Jan says she’s not a fluent Samoan speaker but she has a very good understanding of the language. After living in Samoa for a decade, she moved back to New Zealand with her husband, and a world view that had completely changed.

“I didn’t think I fitted in anymore,” says Jan. “People I knew and had grown up with had taken a totally different path then mine. I found it quite hard to associate with them because my life had become so different.”

“When we came back to live in Auckland, especially when we started the Aoga Fa’a Samoa (Samoan language pre-school), I could relate really well to the Samoan teachers and families because I had that long association with the Samoan culture.”

Learning the Samoan language can help when engaging with the Samoan community, but Jan adds that learning the subtle Samoan cultural nuances can also be helpful.

“One of the things I had to get used to were the silences, that was very hard to understand. When people were sitting there quietly, I always wanted to jump in but my husband would eye ball me to just be quiet. To understand how important silences are.”

“Also realising that you need to be at the same level (height) as the person you are talking to. All of those nuances are really important and if you know those things, then immediately you can relate in a much better way.”

Cultural intelligence can open doors

Cultural immersion can create a better understanding of Māori and Pacific communities, so too can cultural intelligence. It can speed up communication processes, open doors and lead to clear and effective communications.

Gisborne Mayor, Meng Foon says understanding the power of meeting face to face or kanohi ki te kanohi in a cultural context shouldn’t be underestimated.

“In the Tai Rāwhiti (Gisborne region) when we have any ideas in terms of policies, projects or programmes that affect Māori, iwi get the first call,” says Meng.

“We go see the chairperson and talk chief to chief. I say, ‘This is happening in your district how should we go about it?’ – rather than getting a consultant to do all the work before telling iwi how it’s going to be. That’s inviting raruraru (problems) from the beginning.”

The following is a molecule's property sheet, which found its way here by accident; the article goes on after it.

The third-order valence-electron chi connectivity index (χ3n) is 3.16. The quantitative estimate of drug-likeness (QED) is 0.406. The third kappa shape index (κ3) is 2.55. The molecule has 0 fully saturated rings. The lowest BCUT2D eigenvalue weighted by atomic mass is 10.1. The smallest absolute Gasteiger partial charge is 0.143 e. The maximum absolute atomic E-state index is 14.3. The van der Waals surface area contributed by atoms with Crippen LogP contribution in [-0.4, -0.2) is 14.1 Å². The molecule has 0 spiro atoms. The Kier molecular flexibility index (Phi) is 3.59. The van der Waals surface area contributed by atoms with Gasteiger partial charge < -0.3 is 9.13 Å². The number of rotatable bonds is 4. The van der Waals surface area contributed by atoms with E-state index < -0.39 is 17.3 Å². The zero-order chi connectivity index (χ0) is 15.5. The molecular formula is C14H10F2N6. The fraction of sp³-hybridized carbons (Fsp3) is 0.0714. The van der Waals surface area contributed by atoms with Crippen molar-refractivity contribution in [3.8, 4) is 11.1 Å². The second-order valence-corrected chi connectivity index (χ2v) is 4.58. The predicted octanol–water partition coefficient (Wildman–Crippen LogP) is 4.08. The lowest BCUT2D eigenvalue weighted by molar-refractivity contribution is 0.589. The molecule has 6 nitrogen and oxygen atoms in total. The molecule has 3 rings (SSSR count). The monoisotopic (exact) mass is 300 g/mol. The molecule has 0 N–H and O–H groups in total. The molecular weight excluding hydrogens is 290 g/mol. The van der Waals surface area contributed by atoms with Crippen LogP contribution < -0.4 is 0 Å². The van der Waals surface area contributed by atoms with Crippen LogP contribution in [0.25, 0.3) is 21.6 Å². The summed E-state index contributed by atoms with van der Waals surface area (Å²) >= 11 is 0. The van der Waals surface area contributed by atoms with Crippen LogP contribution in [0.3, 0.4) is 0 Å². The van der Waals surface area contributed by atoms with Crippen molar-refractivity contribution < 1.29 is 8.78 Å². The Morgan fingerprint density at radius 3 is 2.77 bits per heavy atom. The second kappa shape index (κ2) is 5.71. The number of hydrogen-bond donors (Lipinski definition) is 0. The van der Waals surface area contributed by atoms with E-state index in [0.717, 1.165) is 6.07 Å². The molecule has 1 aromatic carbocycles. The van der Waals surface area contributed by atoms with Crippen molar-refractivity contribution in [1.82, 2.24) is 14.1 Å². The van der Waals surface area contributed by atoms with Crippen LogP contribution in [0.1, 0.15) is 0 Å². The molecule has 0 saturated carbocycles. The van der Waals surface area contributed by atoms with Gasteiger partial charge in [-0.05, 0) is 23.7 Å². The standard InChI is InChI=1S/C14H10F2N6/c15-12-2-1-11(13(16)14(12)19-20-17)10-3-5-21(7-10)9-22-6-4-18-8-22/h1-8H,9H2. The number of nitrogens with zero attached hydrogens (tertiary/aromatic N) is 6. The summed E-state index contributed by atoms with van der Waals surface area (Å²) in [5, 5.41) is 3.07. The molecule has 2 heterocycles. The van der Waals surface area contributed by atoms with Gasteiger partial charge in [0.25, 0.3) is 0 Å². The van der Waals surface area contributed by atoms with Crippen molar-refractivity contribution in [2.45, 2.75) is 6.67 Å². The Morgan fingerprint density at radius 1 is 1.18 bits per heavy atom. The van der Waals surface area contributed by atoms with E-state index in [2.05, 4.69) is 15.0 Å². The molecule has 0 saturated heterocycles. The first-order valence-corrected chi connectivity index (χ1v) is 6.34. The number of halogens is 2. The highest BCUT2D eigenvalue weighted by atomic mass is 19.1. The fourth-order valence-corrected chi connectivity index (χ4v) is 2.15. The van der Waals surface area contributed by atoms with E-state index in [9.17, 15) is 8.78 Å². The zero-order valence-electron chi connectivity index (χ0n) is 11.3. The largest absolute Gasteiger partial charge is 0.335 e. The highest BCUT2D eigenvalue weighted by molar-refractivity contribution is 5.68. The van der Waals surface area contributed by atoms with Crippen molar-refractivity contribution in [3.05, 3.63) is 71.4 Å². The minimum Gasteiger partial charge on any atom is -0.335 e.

The son of Chinese immigrants, Meng was born and raised in Gisborne. He says his Chinese upbringing gave him an almost seamless transition into the Māori world.

“My world view never changed because we were bought up Chinese,” says Meng. “My mother was from Hong Kong and she spoke Cantonese, and my Dad was from Taishan so he spoke Sze Yup. Our cultures are very similar to Māori so I didn’t notice too much difference.”

Meng is the only mayor in the country who can speak fluent Māori. He says while speaking te reo Māori hasn’t changed his world view, it’s improved his level of engagement with Māori communities.

“We go see the chairperson and talk chief to chief. Rather than telling iwi how it’s going to be.”

“The main thing is that I can participate and understand from a Māori world perspective – on the marae, at hui, at tangihanga (funerals) – right throughout the nation really,” says Meng. “I’ve participated at Māori events from the tip of the north to the south, even Rekohu (the Chatham Islands).  It’s a great honour, and if I didn’t have the reo I wouldn’t be able to participate.”

Relationship building and creating empathy.
Ultimately, if you’re looking to successfully engage with Māori and Pacific communities, you must be open to learning, and not be afraid of making mistakes.

Jan Taouma says making a genuine effort to learn a few things about the community you wish to engage with can make a difference.

“I think everybody appreciates people who try, especially Samoans. They just love it when somebody is able to say ‘Talofa’ or ‘Fa’afetai’. Those little things make a difference.”

Jennifer Ward-Lealand agrees but has further advice for non-Māori wanting to engage with Māori.

“Learning a bit about the history of this country is a good thing because you see things from a different angle, there’s much more empathy to be had,” says Jennifer. “I think generally we are still quite a judgmental society and in my
opinion it comes from a lack of understanding.”

“Making a genuine effort to learn a few things about the community you wish to engage with can make a difference.”